- Structured, uniform and global – I’m worried that the ad-hoc social networking and web tools that are springing up will just create confusion. Worse, if they aren’t maintained they will mislead
Producing the best sales resources
People all round the company have information that can help sales. Of course the main producers are Products, Marketing and Sales themselves, but there are others. In some companies Professional Services and Consulting divisions have information on the services they offer, their expertise and their processes, methods and tools. They may produce opinion pieces and white papers. This is valuable material in a complex sales process. Delivery and Operations can provide performance statistics and quality measures that are useful sales ammunition, and customers want to know about the design, implementation and support services available to them.
Products, Marketing, Sales, Professional Services, Consulting, Delivery and Operations will all have their own ways of producing and storing information – this is what created the silos in the first place. The good news is that these don’t have to change. The sales enablement platform spans all these sources, presenting sales materials from all departments as an integrated whole. As well as giving 360° visibility, the sales enablement platform helps producers by providing:
- Structure: defining the types of resource salespeople need; formats; desired content
- User feedback: comments from salespeople on how resources can be improved and what new resources are needed
- User rating: rating and usage statistics allow producers to judge how well they are doing and allow managers to identify the best producers and the most popular types of resource
- Inventory control: to highlight when resources need updating or are approaching end-of-life, and show where more resources are needed
The result is a continuous improvement cycle that leads towards better quality sales resources which are more useful to salespeople.
Sales enablement in context
The selling process can be viewed as a series of conversations between salesperson and customer, so the job of sales enablement is to make those conversations more interesting and ultimately more rewarding for both parties.
When preparing for a sales call, the salesperson needs sales resources that are appropriate to the specific conversation being planned. Successful companies make sure that high quality sales resources exist, and they make it easy for salespeople to find the right resources for the job at hand. The sales enablement platform solves the second of these problems. It gives sellers access to the right sales resources and information – the fuel that powers the engine of sales. Moreover, it helps improve the quality of sales resources by creating channels for feedback and engagement so that content producers get a better understanding of what’s needed.
The sales enablement platform is a strategic tool that CMOs can use to define the portfolio structure, drive sales behaviour and optimise product marketing resource. It cuts through organisational silos and allows every department to play its part in supporting sales. It fosters business networking amongst salespeople and with other departments that have a major impact on sales, such as Marketing, Operations and Professional Services. It improves the quality of sales resources by facilitating feedback and engagement between users and producers. For all these activities it provides a structure that is uniform, maintainable and scalable.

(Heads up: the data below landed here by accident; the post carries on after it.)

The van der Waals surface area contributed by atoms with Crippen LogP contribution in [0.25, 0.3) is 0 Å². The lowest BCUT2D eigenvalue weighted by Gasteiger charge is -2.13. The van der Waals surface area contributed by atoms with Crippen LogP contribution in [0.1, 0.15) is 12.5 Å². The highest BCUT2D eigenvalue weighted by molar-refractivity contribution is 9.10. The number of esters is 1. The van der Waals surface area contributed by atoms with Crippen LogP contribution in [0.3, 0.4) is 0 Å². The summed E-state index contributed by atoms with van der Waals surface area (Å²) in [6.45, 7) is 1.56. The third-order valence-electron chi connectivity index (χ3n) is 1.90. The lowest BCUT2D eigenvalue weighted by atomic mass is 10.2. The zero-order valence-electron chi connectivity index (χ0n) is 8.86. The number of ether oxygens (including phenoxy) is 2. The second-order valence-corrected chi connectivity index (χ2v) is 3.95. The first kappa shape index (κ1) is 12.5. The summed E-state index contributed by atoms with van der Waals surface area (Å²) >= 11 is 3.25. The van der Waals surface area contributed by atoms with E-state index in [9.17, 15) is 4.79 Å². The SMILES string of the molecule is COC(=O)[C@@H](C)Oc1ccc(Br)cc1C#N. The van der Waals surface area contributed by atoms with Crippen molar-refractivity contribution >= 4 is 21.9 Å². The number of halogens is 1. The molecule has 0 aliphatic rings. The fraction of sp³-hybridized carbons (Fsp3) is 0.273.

For the Sales VP, the sales enablement platform facilitates better execution in the everyday work of the salesforce, leading to lower sales costs and a higher win rate. The result is a solid business case for investment, which explains why the sales enablement platform is taking its place alongside CRM and marketing automation as a must-have business tool.
This article was written by Alan Willis of Solutions for Sales. For more information email or call +44 (0)1702 586742.”
Only 53% of B2B marketers have sufficient content to support multiple messages. 47% store and categorize content in multiple locations
On March 30, 2010, Amy Bills, Director of Field Marketing, Bulldog Solutions published ‘Even High-Performing Marketers Struggle with Content, Alignment’:
“Continued struggles in sales and marketing alignment [...]
These are the key findings from the Executive Benchmark Assessment (EBA), a survey created by Frost & Sullivan, the Growth Partnership Company, and demand generation agency Bulldog Solutions to measure the efficacy of BtoB marketers and provide benchmark data.
The EBA surveyed 250 BtoB marketers between June 2009 and January 2010 [...]
Many organizations have heard the call and attempted to move toward better communication, including and SLAs between sales and marketing that spell out key agreements such as how a high-quality lead is defined. Nonetheless:
- Less than one-quarter of BtoB marketers say they’re generating enough demand to satisfy their sales teams.
- Less than half (46%) have developed buyer personas to guide communications and sales readiness for their prospects.
- Slightly below two-thirds, 64%, have defined the stages of the pipeline in order to ensure marketing and sales agree on common definitions.
- Only 36% leverage marketing automation or manual processes for message testing.
The custom communications enabled by marketing automation have put significant requirements on organizations to create compelling content. If technology is the engine, content is the fuel. Indeed, the pressing need for content across a range of buying stages and personas was the third greatest challenge identified by the survey group to leveraging marketing automation, behind only people/skillsets and appropriate process. Other findings:
- Slightly more than half, 53%, of marketers said they have sufficient content to support multiple messages.
- Only 23% store public-facing content in a publically available library or content center. For the rest, content is in multiple locations or an internal set of folders.
See the original post here.